First up is my auxiliary battery install. It has been working fine for the last couple of years, but recently I have noticed (with the help of the Doc Wattson, blog post here) a couple of disturbing things. First one is, and I have not figured this out, is a peak amp reading of 20 – 30 Amps. I never see it happening, even with mucking around with stereo settings while I look at meter. And I don’t have a circuit in my aux. battery set up with a fuse larger than 20 A. I do suspect the stereo amplifier, but it must be a very brief transient spike in current draw.

The second thing is a chronically undercharged aux battery. I suspected, and suspicions confirmed by the Doc Wattson, that the Blue Seas ACR (a now discontinued model, CL series BatteryLink, p/n 7600) I¬†¬†use to switch between the main/starting battery and the aux battery was not combining the batteries when it should have been. The ACR ( automatic charging relay) does have indicator lights on it, but the unit lives under the driver’s seat.

The ACR has provision for wiring in a remote located LED that lights up when the ACR combines both batteries. So I set about adding that and at the same time I would go over connections and ACR settings. I suppose a picture to give you the lay of the land would be a good idea. I admit, it is a bit of a dog’s breakfast. Working around clockwise the stereo amp is on upper left (old Alphasonik that came with van), then auxiliary fuse panel, to the right and up is the Doc Wattson meter, below that is the 31 A/hr AGM auxiliary battery, Schumacher trickle charger, then finally the Blue Seas ACR.


Yeah, clear as mud. Fine then, I’ll make a quick sketch.

aux wiring

Edit: link to how I connected to main fuse panel S3 circuit from aux. fuse panel.

Under the cover of the auxiliary fuse panel. Its is from an early 2000’s Golf/New Beetle and was installed right by the battery. Useful little thing, I’ve had this one for about 11 years (used it on my old ’82 westy).


Ok, back to the ACR trouble shooting. I ran a pair of wires up to the dash, and mounted a blue LED indicator light in a rather temporary way under the lip of the dash. The light is from Princess Auto, made to fit a 1/2″ hole and has resistor built in, much easier to buy than to fiddle around making one up – ha, I must be getting old. Disregard switch and knob to the left of the light, has nothing to do with this job.


Testing connections, oh, brighter than I imagined. Looks like it is going to provide some mood lighting.


Ok, so I have the indicator light installed which will let me know when the ACR has combined the starting and the auxiliary batteries, and I have gone over wiring connections and ACR settings. First time I drove the van all went well, the LED came on after about a minute (this is as it should). The second time I drove the van the light did not come on, the ACR did not combine the batteries. What is going on? I moved the driver’s seat and looked at the ACR – well blow me down – the over voltage light ¬†was on.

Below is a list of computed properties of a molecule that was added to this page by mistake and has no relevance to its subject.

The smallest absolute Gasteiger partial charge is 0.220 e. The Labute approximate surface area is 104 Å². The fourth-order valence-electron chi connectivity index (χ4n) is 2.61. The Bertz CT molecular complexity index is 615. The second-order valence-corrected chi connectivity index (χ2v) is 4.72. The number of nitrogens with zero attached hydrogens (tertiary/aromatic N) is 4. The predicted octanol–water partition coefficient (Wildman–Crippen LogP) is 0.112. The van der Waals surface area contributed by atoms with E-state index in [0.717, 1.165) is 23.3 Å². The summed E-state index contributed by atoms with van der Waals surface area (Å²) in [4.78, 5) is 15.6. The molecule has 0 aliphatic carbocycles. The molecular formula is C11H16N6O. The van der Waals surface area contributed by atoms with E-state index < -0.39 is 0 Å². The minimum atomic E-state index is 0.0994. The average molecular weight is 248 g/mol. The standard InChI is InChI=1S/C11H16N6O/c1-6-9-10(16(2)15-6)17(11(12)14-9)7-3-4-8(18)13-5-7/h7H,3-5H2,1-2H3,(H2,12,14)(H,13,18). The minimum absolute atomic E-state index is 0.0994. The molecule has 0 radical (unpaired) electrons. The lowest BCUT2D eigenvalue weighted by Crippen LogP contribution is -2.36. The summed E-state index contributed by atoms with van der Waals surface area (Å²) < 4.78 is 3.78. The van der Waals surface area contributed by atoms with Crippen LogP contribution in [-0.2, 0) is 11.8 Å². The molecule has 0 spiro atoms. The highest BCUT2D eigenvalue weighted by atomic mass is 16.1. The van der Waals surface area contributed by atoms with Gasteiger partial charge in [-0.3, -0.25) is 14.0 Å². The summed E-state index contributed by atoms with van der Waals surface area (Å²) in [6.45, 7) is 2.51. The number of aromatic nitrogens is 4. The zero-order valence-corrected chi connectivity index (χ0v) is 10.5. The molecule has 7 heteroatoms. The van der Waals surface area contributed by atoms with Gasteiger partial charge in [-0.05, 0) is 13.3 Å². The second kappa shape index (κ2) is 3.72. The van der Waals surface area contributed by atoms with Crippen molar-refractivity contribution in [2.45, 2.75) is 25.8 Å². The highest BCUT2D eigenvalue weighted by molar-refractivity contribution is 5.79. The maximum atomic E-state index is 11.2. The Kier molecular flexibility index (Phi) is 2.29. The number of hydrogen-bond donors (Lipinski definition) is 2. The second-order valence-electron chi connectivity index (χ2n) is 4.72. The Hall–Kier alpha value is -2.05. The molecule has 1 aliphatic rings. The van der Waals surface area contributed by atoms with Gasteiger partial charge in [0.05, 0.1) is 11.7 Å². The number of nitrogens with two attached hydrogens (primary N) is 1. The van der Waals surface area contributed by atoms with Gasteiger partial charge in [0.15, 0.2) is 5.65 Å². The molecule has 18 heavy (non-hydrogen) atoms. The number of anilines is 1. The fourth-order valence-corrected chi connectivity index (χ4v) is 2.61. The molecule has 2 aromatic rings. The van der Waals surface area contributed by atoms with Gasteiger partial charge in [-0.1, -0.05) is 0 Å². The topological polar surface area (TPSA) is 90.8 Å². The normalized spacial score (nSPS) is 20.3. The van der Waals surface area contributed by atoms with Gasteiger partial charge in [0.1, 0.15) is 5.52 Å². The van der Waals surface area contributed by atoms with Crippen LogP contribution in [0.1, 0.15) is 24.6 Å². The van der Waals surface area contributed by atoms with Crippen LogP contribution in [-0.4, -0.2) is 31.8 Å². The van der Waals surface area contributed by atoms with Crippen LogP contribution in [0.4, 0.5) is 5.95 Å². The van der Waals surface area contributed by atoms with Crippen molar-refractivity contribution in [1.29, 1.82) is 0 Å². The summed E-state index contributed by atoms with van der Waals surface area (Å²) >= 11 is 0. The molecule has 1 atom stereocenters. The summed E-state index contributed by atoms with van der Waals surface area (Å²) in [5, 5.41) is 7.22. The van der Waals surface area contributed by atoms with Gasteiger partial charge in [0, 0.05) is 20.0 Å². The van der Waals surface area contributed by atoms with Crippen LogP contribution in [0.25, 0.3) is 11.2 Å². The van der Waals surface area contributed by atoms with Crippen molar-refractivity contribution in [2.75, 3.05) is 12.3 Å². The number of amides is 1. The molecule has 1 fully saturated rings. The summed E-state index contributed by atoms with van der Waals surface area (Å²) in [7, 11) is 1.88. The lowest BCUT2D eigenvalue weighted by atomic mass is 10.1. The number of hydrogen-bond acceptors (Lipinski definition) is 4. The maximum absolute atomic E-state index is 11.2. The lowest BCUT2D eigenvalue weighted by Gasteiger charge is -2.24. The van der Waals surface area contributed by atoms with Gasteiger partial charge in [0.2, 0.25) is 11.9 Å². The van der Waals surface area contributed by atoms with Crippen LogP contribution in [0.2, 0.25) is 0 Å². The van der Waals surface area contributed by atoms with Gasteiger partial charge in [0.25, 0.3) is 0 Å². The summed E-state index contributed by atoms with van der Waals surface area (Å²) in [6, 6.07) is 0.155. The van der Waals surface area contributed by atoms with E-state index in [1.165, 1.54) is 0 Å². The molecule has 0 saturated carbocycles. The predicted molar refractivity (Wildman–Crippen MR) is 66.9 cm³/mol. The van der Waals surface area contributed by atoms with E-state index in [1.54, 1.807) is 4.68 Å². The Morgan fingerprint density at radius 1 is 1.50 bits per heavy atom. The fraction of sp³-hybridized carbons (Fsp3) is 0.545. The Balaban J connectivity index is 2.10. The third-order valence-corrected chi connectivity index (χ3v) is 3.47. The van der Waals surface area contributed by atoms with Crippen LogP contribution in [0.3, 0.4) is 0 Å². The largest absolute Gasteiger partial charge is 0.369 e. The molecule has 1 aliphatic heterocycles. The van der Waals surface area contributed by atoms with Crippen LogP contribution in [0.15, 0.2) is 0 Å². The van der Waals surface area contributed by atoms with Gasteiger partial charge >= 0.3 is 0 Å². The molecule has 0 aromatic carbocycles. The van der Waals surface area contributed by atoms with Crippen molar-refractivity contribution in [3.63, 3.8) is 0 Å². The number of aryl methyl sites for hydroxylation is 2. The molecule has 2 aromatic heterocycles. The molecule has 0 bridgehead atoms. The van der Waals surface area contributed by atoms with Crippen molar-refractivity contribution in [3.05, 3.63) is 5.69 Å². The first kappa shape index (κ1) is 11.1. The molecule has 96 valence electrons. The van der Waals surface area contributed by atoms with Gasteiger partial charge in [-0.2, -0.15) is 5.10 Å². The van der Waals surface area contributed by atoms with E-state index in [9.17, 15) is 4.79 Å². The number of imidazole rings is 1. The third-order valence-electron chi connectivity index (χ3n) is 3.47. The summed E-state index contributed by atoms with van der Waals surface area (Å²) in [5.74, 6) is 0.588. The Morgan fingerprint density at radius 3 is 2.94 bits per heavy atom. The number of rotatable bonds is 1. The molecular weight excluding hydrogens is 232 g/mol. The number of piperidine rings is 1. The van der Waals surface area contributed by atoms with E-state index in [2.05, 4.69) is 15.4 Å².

I should explain, the ACR has 2 user adjustable settings. One is the voltage at which the batteries combine or un-combine. I have it set at 12.5 V and that means when the ACR senses that the voltage on the main (starting) battery drops below 12.5 V it will un-combine the batteries. And when the voltage measured on the main battery is above 12.5 V, than the batteries are combined (there is a time delay built in to weed out voltage spikes).

The second user adjustable parameter is the over voltage setting. The manual states:

“The OVERVOLTAGE potentiometer is used to adjust the voltage at which the CL-Series BatteryLinkTM ACR switch opens in response to high voltage. This is a protection feature when one battery needs to be charged at a lower voltage than the other. It also protects the second battery bank in the event of an overvoltage condition produced by the alternator.”

The van is still running and I glance over at the Doc Wattson meter and notice that it reads 14.94 V. So that’s it, the ACR has un-combined ¬†the batteries ¬†because of a too-high alternator voltage. I had the over voltage set to 14.85 V, and that seemed fine as I had adjusted my alternator to 14.5 V (yes, I have an adjustable reg. on the alternator), but now the alternator was putting out 14.94 V. It is strange, I didn’t see that high a voltage any time before.

I re-adjusted the voltage reg back down to 14.5, and the over voltage light went off and the batteries were combined.

Edit: Dennis H. advised me to re-adjust the voltage reg down to a max of 14.2 V. I think I will follow his advice.

So was this the ironic reason my aux battery was being undercharged – alternator voltage too high? I have to admit that I’m not 100% confident in the adjustable volt reg. I put in the alternator. I had one flake out on me on my old ’82, and now this one might be showing signs of “wear”

Finally (thank god, what a long winded and dull post), I still have that old Halon fire extinguisher I had in the ’82.